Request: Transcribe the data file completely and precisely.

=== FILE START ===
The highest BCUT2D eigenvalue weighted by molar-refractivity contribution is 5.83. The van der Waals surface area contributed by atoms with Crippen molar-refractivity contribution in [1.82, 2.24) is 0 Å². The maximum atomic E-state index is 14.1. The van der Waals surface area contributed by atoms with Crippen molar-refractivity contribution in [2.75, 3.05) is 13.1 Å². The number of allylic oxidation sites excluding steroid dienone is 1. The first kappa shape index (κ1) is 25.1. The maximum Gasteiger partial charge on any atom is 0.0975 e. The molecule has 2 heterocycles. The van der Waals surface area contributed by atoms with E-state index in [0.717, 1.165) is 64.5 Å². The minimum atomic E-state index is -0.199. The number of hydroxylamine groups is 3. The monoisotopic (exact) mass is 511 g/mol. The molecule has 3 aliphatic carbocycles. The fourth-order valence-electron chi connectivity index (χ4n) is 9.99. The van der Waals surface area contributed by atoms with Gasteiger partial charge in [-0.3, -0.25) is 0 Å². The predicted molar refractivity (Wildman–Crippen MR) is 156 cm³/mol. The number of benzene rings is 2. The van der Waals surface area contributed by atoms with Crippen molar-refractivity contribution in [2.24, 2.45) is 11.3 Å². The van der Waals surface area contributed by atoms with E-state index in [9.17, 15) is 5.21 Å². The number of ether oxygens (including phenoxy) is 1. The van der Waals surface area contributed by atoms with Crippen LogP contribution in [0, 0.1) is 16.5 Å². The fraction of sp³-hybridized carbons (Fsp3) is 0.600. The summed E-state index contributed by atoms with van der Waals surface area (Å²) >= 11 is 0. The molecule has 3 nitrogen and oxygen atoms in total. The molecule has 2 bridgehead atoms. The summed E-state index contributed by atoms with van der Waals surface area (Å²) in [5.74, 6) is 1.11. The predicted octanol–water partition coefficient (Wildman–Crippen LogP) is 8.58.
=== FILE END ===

The highest BCUT2D eigenvalue weighted by molar-refractivity contribution is 5.83. The van der Waals surface area contributed by atoms with Crippen molar-refractivity contribution in [1.82, 2.24) is 0 Å². The maximum atomic E-state index is 14.1. The van der Waals surface area contributed by atoms with Crippen molar-refractivity contribution in [2.75, 3.05) is 13.1 Å². The number of allylic oxidation sites excluding steroid dienone is 1. The first kappa shape index (κ1) is 25.1. The maximum Gasteiger partial charge on any atom is 0.0975 e. The molecule has 2 heterocycles. The van der Waals surface area contributed by atoms with E-state index in [0.717, 1.165) is 64.5 Å². The minimum atomic E-state index is -0.199. The number of hydroxylamine groups is 3. The monoisotopic (exact) mass is 511 g/mol. The molecule has 3 aliphatic carbocycles. The fourth-order valence-electron chi connectivity index (χ4n) is 9.99. The van der Waals surface area contributed by atoms with Gasteiger partial charge in [-0.3, -0.25) is 0 Å². The predicted molar refractivity (Wildman–Crippen MR) is 156 cm³/mol. The number of benzene rings is 2. The van der Waals surface area contributed by atoms with Crippen molar-refractivity contribution in [2.24, 2.45) is 11.3 Å². The van der Waals surface area contributed by atoms with E-state index in [9.17, 15) is 5.21 Å². The number of ether oxygens (including phenoxy) is 1. The van der Waals surface area contributed by atoms with Crippen LogP contribution in [0, 0.1) is 16.5 Å². The fraction of sp³-hybridized carbons (Fsp3) is 0.600. The summed E-state index contributed by atoms with van der Waals surface area (Å²) >= 11 is 0. The molecule has 3 nitrogen and oxygen atoms in total. The molecule has 2 bridgehead atoms. The summed E-state index contributed by atoms with van der Waals surface area (Å²) in [5.74, 6) is 1.11. The predicted octanol–water partition coefficient (Wildman–Crippen LogP) is 8.58.